Overall, I have to say that I loved Part III just as much as I loved Part II. Is it as good as the first two films? Not really, mostly because it's a little more mindless than the previous two. Does that make it a bad film? Absolutely not. It's a fantastic conclusion the three-parter, and it solidifies the Back to the Future franchise's spot as one of my favorite film trilogies of all time.

Movie Review Summary:
Grade: B+
2 Thumbs Up


Addition to Rankings:
Best Sequel - #18

Wednesday, April 27, 2011

DVD Challenge #4: KUNG POW: ENTER THE FIST

Kung Pow: Enter the Fist
2002
PG-13
Run-time: 1 hour, 21 minutes

Directed by: Steve Oedekerk
Starring: Steve Oedekerk





I'm honestly not entirely sure why I have this movie in my DVD collection because it's not really the type of movie I'd generally buy. If I remember correctly, I think my dad bought the flick, and at some point in time, I absorbed it into my personal collection, so it had to be viewed as part of this DVD Challenge. That being said, let's get into what works and what doesn't, shall we?

For those of you know who don't know the deal behind this movie, Oedekerk essentially took an obscure, 1970s martial arts movie called Tiger and Crane Fist and inserted himself into the story. In doing so, he created an entirely original storyline and dubbed the voices of the original characters, essentially spoofing the martial arts genre. Unfortunately, a lot of the jokes are relatively childish and unoriginal. Basically, we've got a movie that delves into the "stupid funny" realm in order to garner its laughs. There's a lot of slapstick comedy and a lot of raunchy humor, but aside from that, we're not getting any legitimate laughs.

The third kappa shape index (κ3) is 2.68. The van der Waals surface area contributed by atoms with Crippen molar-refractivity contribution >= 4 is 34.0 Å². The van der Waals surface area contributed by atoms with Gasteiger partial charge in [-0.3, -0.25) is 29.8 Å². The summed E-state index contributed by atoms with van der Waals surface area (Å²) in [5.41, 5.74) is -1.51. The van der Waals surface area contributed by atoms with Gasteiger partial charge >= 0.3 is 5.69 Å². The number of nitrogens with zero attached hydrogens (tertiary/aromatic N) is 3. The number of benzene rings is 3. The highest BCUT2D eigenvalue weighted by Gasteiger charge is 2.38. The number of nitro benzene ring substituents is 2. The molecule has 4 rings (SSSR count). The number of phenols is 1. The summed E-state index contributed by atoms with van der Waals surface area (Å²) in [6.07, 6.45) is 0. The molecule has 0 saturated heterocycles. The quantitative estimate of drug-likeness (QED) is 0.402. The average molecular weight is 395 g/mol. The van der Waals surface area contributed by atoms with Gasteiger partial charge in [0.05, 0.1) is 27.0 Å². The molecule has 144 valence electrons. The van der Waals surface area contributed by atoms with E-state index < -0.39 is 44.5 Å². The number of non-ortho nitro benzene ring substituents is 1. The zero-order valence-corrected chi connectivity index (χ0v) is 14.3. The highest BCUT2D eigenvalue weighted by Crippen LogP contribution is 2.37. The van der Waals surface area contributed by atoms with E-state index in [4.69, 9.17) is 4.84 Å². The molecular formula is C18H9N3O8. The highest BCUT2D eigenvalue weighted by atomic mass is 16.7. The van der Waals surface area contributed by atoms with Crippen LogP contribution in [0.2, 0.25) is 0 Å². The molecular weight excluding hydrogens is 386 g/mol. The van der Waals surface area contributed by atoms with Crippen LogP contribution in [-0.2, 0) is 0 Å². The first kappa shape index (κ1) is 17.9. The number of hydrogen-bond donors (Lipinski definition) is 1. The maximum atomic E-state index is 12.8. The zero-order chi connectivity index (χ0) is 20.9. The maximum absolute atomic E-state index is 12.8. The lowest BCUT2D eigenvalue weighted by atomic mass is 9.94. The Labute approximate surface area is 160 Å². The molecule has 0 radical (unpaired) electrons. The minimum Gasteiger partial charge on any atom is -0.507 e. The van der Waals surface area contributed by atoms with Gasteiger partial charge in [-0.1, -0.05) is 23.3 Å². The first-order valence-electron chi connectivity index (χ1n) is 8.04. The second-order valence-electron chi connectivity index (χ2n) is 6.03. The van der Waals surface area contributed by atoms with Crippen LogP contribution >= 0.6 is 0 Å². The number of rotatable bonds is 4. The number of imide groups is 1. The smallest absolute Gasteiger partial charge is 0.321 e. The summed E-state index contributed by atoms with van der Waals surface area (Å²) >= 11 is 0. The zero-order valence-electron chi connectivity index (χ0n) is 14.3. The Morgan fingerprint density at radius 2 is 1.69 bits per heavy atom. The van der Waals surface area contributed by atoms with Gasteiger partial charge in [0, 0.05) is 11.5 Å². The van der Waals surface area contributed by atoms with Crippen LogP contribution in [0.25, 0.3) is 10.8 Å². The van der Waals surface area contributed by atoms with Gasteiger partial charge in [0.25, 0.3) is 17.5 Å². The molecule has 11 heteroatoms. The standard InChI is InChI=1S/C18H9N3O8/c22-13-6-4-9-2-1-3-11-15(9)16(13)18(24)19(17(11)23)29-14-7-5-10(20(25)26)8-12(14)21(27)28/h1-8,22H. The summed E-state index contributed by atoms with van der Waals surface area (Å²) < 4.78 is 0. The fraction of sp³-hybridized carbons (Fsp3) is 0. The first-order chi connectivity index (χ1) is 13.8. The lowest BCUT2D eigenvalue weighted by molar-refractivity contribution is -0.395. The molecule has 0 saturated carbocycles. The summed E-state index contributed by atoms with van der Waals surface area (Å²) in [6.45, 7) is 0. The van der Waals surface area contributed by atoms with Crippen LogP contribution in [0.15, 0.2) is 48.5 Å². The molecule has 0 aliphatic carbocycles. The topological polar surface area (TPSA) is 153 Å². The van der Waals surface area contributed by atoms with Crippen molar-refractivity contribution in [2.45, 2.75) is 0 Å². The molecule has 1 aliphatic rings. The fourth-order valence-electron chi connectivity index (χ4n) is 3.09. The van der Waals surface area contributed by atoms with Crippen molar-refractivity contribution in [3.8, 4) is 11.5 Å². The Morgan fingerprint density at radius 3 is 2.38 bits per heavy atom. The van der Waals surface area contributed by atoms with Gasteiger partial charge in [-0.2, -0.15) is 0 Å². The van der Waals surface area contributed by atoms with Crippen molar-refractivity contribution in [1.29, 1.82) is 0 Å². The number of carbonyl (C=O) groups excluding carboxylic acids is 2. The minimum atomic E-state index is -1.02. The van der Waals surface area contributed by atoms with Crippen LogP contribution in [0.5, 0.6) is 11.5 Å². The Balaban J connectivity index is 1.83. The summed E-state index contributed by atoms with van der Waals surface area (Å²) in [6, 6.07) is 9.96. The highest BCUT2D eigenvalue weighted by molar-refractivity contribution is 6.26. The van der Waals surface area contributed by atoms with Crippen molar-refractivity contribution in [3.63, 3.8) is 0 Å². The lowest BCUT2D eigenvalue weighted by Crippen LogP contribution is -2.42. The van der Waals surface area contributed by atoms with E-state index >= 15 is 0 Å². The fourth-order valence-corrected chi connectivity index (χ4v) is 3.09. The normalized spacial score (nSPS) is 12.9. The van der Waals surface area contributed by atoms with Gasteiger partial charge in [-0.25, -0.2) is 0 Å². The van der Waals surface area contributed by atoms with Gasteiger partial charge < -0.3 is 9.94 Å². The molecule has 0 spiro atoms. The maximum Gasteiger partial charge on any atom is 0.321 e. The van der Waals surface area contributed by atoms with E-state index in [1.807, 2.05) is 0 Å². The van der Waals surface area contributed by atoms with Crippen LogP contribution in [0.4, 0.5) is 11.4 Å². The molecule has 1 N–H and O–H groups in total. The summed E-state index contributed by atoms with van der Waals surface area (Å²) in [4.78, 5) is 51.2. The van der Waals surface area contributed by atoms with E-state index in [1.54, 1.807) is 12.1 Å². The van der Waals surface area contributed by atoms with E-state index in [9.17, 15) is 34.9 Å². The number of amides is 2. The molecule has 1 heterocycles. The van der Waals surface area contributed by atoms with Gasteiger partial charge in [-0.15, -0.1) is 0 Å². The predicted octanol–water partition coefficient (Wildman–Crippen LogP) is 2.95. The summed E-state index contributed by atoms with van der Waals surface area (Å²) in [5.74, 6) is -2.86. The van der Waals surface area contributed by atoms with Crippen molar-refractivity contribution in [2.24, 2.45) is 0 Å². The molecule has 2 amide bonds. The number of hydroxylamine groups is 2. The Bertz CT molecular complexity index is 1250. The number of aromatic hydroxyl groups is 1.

There are quite a few pop culture references to be had, however. The most obvious modern spoofs are of the 1999 film The Matrix and the 1994 animated film The Lion King, so be on the lookout for those homages. According to the film's IMDb page, there are also references to Titanic, The Usual Suspects, and The Lord of the Rings, but I couldn't find them anywhere in the film. Maybe you'll have a little more luck spotting those particular gags.

Overall, Kung Pow: Enter the Fist is good for a few chuckles here and there. It's a goofy send-up of 1970s martial arts flicks from the man who brought the world the Ace Ventura films, so you can probably assume the direction this one will take. Is it worth owning? Probably not, but it's still in my library so I'll treasure it regardless.

Previous DVD Challenge: THE HUNCHBACK OF NOTRE DAME (1996)

Monday, April 25, 2011

Movie Review: FOOD, INC.

FOOD, INC.
2009
PG



Food, Inc. is a 2009 Oscar-nominated documentary directed by Robert Kenner. To quote the synposis on Wikipedia - because I can't think of a better way to organize it in my own words - the film "examines corporate farming in the United States, concluding that agribusiness produces food that is unhealthy in a way that is environmentally harmful and abusive of both animals and employees." The movie is divided into a number of personal segments, but they all fall into the following three overarching concepts: the inhumanity of industrial meat production; the instability of industrial production of corn and other vegetables; and a look at the legal and economic issues that circle this issue in its entirety.

I've been meaning to watch this film for probably a year now, but some recent incidences in my own life led me to finally give the film a shot. Those of you who know me personally will know that I gave up meat for Lent (the Christian time of preparation for Easter), spending six-and-a-half weeks without consuming it in any way. As you know, yesterday was Easter, meaning it was the first day I could once again eat meat. My dad, a huge proponent of eating red meat, decided to buy me a steak, much to my reluctance. I had heard that returning to meat after such a long stay away could prove a little sickening, so I only allowed myself to eat a small portion of the disgusting-looking slab that sat on my plate. As of this morning, I'm still feeling my stomach's anger, and I feel so terrible right now that I'm contemplating returning to a no-meat diet. So it seemed like the perfect moment to watch Food, Inc. because I thought it could help me with my ultimate decision.